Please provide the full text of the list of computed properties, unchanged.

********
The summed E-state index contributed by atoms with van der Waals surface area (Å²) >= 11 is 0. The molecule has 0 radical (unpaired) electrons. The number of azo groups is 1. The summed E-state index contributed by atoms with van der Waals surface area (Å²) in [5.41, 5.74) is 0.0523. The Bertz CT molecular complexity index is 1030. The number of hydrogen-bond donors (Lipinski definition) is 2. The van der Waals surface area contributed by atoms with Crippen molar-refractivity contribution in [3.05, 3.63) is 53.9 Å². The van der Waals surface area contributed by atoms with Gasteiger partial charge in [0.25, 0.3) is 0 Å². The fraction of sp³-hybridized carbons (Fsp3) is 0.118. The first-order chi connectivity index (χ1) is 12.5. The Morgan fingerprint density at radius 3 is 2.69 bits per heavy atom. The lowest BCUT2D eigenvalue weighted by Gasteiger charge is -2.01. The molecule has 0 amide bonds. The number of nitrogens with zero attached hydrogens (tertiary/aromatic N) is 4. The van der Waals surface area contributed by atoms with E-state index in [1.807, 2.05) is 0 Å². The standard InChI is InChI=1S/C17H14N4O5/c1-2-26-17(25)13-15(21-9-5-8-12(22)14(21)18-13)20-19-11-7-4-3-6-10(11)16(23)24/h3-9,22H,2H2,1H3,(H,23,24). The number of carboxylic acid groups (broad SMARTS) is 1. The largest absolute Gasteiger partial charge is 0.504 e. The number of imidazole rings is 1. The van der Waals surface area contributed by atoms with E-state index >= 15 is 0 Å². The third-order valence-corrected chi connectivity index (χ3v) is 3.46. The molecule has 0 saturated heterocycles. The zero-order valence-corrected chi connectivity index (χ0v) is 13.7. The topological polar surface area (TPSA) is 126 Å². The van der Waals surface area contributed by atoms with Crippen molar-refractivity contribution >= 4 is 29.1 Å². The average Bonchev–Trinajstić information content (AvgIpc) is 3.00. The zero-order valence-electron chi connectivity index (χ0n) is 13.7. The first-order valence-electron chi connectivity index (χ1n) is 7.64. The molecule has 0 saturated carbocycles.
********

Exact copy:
The summed E-state index contributed by atoms with van der Waals surface area (Å²) >= 11 is 0. The molecule has 0 radical (unpaired) electrons. The number of azo groups is 1. The summed E-state index contributed by atoms with van der Waals surface area (Å²) in [5.41, 5.74) is 0.0523. The Bertz CT molecular complexity index is 1030. The number of hydrogen-bond donors (Lipinski definition) is 2. The van der Waals surface area contributed by atoms with Crippen molar-refractivity contribution in [3.05, 3.63) is 53.9 Å². The van der Waals surface area contributed by atoms with Gasteiger partial charge in [0.25, 0.3) is 0 Å². The fraction of sp³-hybridized carbons (Fsp3) is 0.118. The first-order chi connectivity index (χ1) is 12.5. The Morgan fingerprint density at radius 3 is 2.69 bits per heavy atom. The lowest BCUT2D eigenvalue weighted by Gasteiger charge is -2.01. The molecule has 0 amide bonds. The number of nitrogens with zero attached hydrogens (tertiary/aromatic N) is 4. The van der Waals surface area contributed by atoms with E-state index in [1.807, 2.05) is 0 Å². The standard InChI is InChI=1S/C17H14N4O5/c1-2-26-17(25)13-15(21-9-5-8-12(22)14(21)18-13)20-19-11-7-4-3-6-10(11)16(23)24/h3-9,22H,2H2,1H3,(H,23,24). The number of carboxylic acid groups (broad SMARTS) is 1. The largest absolute Gasteiger partial charge is 0.504 e. The number of imidazole rings is 1. The van der Waals surface area contributed by atoms with E-state index >= 15 is 0 Å². The third-order valence-corrected chi connectivity index (χ3v) is 3.46. The molecule has 0 saturated heterocycles. The zero-order valence-corrected chi connectivity index (χ0v) is 13.7. The topological polar surface area (TPSA) is 126 Å². The van der Waals surface area contributed by atoms with Crippen molar-refractivity contribution >= 4 is 29.1 Å². The average Bonchev–Trinajstić information content (AvgIpc) is 3.00. The zero-order valence-electron chi connectivity index (χ0n) is 13.7. The first-order valence-electron chi connectivity index (χ1n) is 7.64. The molecule has 0 saturated carbocycles.